The telephone salesperson has a special set of challenges selling services. They are selling something which is intangible and has heterogeneity. Where strict uniformity is celebrated with products, the ability to customize, adapt and differentiate is praised with services. These salesperson challenges include teaching customers their roles.
Because customers often participate in the consumption of a service, they must be taught what to do. Several years ago, I was flying out of nearby city, and as I pulled into the long-term parking lot there was a big line in front of the areas where you’d normally get a ticket and enter. I was puzzled, because normally this is a quick procedure. When it was my turn, I saw the terminal no longer gave out tickets, the driver was expected to swipe a credit card and then park. When the driver left the parking lot after their trip, they would use the same credit card to leave the ramp which would be charged the appropriate amount. This all took place without the traditional ticket. A large sign was posted near the gate explaining the charges, but it was hard to read at 6:00 a.m. in the morning, and customers were frustrated because they were expecting a ticket.
As I left the garage, I rode in an elevator full of angry customers. One said his wife was coming to pick up their car, and she had different credit cards than he did, how was she going to get out of the lot he asked? Another said because of the long line waiting to get in, she was afraid of missing her flight. A third said this was his second time in under the new system, and it seemed to work well, but he was tired of waiting in line while everyone else figured it out.
Even with a simple service like a parking ramp, customers need to be taught their roles. What do they need to do to consume the service successfully and with maximum customer satisfaction? If your company does tax preparation services, what information does the customer need to gather for you to prepare the returns? If you offer HVAC maintenance services for commercial buildings, how do you gain access to the systems? How are you electronically notified of any problems, and how does this software tie into your systems? Often salespeople need to educate customers just to provide them with a quotation. This requires a great deal of patience, understanding and training.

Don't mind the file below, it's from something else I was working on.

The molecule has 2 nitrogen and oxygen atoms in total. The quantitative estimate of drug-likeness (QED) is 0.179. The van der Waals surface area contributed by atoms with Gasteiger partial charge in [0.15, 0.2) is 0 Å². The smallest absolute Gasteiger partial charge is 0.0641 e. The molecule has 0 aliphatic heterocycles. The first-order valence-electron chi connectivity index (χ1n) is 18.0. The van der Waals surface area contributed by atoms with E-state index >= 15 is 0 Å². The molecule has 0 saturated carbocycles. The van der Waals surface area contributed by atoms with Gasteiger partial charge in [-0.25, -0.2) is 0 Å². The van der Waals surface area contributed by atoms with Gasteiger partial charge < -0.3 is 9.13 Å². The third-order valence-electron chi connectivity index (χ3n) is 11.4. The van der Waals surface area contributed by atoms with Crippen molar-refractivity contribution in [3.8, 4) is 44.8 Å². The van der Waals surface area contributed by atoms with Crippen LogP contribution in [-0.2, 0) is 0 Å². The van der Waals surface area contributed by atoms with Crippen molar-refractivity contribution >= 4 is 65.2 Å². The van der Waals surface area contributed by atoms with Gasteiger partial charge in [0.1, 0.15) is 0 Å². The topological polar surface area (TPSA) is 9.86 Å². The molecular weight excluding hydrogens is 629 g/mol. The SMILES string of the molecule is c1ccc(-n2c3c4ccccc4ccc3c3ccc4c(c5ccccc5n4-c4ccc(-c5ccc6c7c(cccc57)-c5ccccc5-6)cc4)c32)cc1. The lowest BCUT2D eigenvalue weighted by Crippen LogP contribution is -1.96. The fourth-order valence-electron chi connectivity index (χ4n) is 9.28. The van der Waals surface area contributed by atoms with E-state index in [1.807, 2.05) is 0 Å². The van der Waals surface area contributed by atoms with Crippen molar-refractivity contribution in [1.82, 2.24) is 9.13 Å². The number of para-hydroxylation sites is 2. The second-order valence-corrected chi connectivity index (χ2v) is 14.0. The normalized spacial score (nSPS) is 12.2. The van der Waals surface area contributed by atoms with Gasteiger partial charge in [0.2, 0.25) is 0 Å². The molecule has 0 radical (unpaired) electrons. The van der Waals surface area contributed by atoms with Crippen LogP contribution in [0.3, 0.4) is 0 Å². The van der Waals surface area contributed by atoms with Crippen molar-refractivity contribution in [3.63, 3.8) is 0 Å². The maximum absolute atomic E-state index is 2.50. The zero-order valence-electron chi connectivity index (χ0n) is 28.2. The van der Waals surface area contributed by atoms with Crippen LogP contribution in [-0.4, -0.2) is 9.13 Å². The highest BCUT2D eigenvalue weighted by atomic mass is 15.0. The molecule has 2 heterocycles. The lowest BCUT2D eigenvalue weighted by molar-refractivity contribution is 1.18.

The selling organization should study this problem of customer education, and use good adult learning principles to help the telephone salespeople. First, the customer must be motivated to participate. How can learning about the service be fun and engaging? Next, there should be entry points at various steps along the way for the inexperienced or experienced customer to tailor education appropriately. Finally, don’t neglect the importance of telephone salesperson and customer dialogue. Perhaps a one-on-one webinar can be offered as a logical education step. Regardless of how its designed, your customers must be comfortable with your service, and know their roles, before and after the sale.